On Tue, Mar 11, 2003 at 05:13:43PM +0000, Adam D. Moss wrote:
> If there is a bug then it is in the remaining tools and plugins that
> 1) Use the RGB value of an utterly transparent RGBA (or indeed GREYA)
>   pixel (try to tell me that this is a desirable feature in the
>   blur plugins, for example), or

This is essentially my example from the Noisify plug-in
discussion mentioned earlier (one can figure out other ways
how to achieve the desired effect, but I do not consider
them natural).

I want a yellow opaque circle, with edges blurred to
transparent and some fine yellow pixelish haze around.
The transition I also don't like continuous, but spotty with
varying opacity, so one can see the background better or
worse through individual pixels.  (Hm, my English is poor,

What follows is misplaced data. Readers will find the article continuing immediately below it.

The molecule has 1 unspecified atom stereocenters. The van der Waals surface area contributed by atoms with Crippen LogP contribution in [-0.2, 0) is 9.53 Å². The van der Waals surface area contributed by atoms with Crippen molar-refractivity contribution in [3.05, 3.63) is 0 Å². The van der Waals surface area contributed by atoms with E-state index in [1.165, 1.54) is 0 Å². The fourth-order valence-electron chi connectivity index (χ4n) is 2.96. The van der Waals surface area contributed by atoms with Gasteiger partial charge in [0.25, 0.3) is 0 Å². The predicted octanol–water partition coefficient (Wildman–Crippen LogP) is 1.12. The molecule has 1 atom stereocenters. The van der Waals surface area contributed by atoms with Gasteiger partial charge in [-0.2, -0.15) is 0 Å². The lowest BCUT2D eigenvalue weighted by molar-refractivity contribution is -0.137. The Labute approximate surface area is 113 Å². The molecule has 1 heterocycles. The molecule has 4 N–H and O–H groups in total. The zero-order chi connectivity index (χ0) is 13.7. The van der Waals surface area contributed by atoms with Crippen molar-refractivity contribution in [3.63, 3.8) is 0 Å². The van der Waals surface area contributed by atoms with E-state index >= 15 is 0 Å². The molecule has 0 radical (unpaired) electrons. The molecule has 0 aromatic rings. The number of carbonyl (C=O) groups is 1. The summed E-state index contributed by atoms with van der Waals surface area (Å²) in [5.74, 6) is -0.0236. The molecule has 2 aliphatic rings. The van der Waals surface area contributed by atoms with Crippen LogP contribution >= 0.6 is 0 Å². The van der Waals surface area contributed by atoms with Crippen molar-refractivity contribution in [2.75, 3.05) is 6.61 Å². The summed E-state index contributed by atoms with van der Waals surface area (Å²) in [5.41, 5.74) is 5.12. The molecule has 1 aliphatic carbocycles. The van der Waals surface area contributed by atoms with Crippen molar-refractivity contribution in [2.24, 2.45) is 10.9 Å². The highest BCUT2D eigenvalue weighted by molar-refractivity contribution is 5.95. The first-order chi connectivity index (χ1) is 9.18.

but I hope you understand what I mean.)

The obvious solution is following: Fill whole area with
yellow. Select a circle there. Blur the selection. Invert
slection. Clear selection. Use Noisfy only on Alpha channel.
(Now you can further shape the haze.)

If transparent pixels forgot their state, I would have to
create the circle (base opacity nonzero) and the pixelish
haze (base opacity zero) separately (or use other trick like
using pixel with opacity 1/255 as pseudotransparent and fix them
with curves or histogram tool after I finished it -- this dirty
trick itself illustrates the nature of the problem quite
well).  Only becasue transparent pixels were discriminated.

In someone's mental model color values are inherently
premultiplied, and alpha == 0 means R, G, B == 0.  In
someone's alpha channels is a fourth independent value we
attached to each pixel and it doesn't directly interact with
R, G, B.  This schizm can't be solved because both model are
"correct" in some sense and in some situations.  However,
Gimp uses separate alpha channel internally thus I see as
illogical to force the other mental model.


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